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NPNF-212. Leo the Great, Gregory the Great
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Chapter IV.

That for the most part the occupation of government dissipates the solidity of the mind.

Often the care of government, when undertaken, distracts the heart in divers directions; and one is found unequal to dealing with particular things, while with confused mind divided among many.  Whence a certain wise man providently dissuades, saying, My son, meddle not with many matters (Ecclus. xi. 10); because, that is, the mind is by no means collected on the plan of any single work while parted among divers.  And, when it is drawn abroad by unwonted care, it is emptied of the solidity of inward fear:  it becomes anxious in the ordering of things that are without, and, ignorant of itself alone, knows how to think of many things, while itself it knows not.  For, when it implicates itself more than is needful in things that are without, it is as though it were so occupied during a journey as to forget where it was going; so that, being estranged from the business of self-examination, it does not even consider the losses it is suffering, or know how great they are.  For neither did Hezekiah believe himself to be sinning (2 Kings xx. 13), when he shewed to the strangers who came to him his storehouses of spices; but he fell under the anger of the judge, to the condemnation of his future offspring, from what he supposed himself to be doing lawfully (Isai. xxxix. 4).  Often, when means are abundant, and many things can be done for subordinates to admire, the mind exalts itself in thought, and fully provokes to itself the anger of the judge, though not breaking out in overt acts of iniquity.  For he who judges is within; that which is judged is within.  When, then, in heart we transgress, what we are doing within ourselves is hidden from men. but yet in the eyes of the judge we sin.  For neither did the King of Babylon then first stand guilty of elation (Dan. iv. 16, seq.) when he came to utter words of elation, inasmuch as even before, when he had given no utterance to his elation, he heard the sentence of reprobation from the prophet’s mouth.  For he had already wiped off the fault of the pride he had been guilty of, when he proclaimed to all the nations under him the omnipotent God whom he found himself to have offended.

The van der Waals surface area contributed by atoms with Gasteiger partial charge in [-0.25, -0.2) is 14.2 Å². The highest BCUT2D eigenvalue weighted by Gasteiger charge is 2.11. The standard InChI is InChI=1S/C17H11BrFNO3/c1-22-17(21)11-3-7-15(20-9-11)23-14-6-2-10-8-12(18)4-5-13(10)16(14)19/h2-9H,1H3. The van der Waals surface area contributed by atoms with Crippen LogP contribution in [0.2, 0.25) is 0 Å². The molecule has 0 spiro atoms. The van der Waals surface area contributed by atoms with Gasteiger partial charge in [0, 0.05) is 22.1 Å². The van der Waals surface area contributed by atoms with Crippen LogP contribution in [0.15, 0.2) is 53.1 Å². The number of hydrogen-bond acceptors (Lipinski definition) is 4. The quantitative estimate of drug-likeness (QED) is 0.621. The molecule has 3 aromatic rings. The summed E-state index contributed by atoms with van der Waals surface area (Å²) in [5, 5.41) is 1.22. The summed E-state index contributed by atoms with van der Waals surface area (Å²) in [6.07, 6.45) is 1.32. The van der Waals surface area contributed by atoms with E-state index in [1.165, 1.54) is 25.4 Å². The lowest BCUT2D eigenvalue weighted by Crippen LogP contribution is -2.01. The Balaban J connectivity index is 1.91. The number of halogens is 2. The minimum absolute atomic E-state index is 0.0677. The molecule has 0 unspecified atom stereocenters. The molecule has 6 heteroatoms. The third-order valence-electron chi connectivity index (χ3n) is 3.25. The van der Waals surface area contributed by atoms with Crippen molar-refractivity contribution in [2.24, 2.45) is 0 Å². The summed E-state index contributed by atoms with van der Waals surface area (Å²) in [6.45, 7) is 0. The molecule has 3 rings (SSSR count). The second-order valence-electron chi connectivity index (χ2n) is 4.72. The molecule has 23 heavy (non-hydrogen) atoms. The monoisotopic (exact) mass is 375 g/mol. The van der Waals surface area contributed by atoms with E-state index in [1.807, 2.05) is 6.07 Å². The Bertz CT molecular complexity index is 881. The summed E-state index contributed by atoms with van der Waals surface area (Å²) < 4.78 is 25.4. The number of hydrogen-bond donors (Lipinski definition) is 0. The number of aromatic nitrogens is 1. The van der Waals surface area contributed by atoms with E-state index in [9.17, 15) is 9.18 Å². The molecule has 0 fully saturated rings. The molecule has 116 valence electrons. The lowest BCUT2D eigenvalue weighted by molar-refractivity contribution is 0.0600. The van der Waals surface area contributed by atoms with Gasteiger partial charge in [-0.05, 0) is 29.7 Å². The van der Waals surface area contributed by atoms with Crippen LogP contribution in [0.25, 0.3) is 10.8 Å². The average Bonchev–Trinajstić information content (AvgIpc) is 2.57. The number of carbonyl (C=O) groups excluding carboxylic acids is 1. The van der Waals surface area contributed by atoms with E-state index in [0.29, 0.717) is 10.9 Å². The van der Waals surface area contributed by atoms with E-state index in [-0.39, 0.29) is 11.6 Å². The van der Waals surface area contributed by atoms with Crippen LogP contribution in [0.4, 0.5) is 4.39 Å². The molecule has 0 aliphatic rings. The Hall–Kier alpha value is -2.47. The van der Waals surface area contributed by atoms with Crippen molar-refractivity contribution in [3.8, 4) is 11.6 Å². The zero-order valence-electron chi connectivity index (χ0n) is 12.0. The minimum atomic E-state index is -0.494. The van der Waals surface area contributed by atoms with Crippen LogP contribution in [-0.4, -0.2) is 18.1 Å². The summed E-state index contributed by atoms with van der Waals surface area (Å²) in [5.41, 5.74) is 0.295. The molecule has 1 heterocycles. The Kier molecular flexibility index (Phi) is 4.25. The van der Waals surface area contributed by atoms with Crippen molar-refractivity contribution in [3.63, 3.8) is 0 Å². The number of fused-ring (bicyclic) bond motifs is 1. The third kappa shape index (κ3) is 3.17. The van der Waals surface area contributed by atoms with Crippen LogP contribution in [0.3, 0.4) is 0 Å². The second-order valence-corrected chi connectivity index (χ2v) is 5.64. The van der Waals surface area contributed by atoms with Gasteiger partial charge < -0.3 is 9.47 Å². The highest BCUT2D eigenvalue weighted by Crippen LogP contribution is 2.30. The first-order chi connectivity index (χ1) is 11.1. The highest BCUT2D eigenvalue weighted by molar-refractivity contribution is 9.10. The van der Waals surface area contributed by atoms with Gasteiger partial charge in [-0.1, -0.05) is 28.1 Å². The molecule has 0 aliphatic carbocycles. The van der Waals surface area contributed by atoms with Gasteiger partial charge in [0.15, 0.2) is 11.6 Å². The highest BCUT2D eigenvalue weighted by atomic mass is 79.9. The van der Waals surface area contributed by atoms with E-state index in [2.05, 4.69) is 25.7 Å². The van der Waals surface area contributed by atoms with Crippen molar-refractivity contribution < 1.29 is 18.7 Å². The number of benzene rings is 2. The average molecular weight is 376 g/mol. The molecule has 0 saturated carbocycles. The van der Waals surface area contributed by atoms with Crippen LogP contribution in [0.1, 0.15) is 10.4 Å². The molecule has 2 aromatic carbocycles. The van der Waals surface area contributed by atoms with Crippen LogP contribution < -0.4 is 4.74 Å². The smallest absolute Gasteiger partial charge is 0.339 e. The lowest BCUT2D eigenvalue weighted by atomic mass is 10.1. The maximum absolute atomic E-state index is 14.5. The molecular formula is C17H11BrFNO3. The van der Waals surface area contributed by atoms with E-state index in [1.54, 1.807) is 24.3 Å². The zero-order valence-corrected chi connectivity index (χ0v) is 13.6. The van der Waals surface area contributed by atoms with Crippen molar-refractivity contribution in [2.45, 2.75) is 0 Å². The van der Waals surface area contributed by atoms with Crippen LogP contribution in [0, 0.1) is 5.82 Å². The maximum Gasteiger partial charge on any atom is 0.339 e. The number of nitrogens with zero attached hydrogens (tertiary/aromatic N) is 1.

But after this, elevated by the success of his dominion, and rejoicing in having done great things, he first preferred himself to all in thought, and afterwards, still vain-glorious, said, Is not this great Babylon, that I have built for the house of the kingdom, and in the might of my power, and for the honour of my majesty? (Dan. iv. 30.)  Which utterance of his, as we see, fell openly under the vengeance of the wrath which his hidden elation kindled.  For the strict judge first sees invisibly what he afterwards reproves by publicly smiting it.  Hence him He turned even into an irrational animal, separated him from human society, changed his mind and joined him to the beasts of the field, that in obviously strict and just judgment he who had esteemed himself great beyond men should lose even his being as a man.  Now in adducing these things we are not finding fault with dominion, but guarding the infirmity of the heart from coveting it, lest any that are imperfect should venture to snatch at supreme rule, or those who stumble on plain ground set foot on a precipice.

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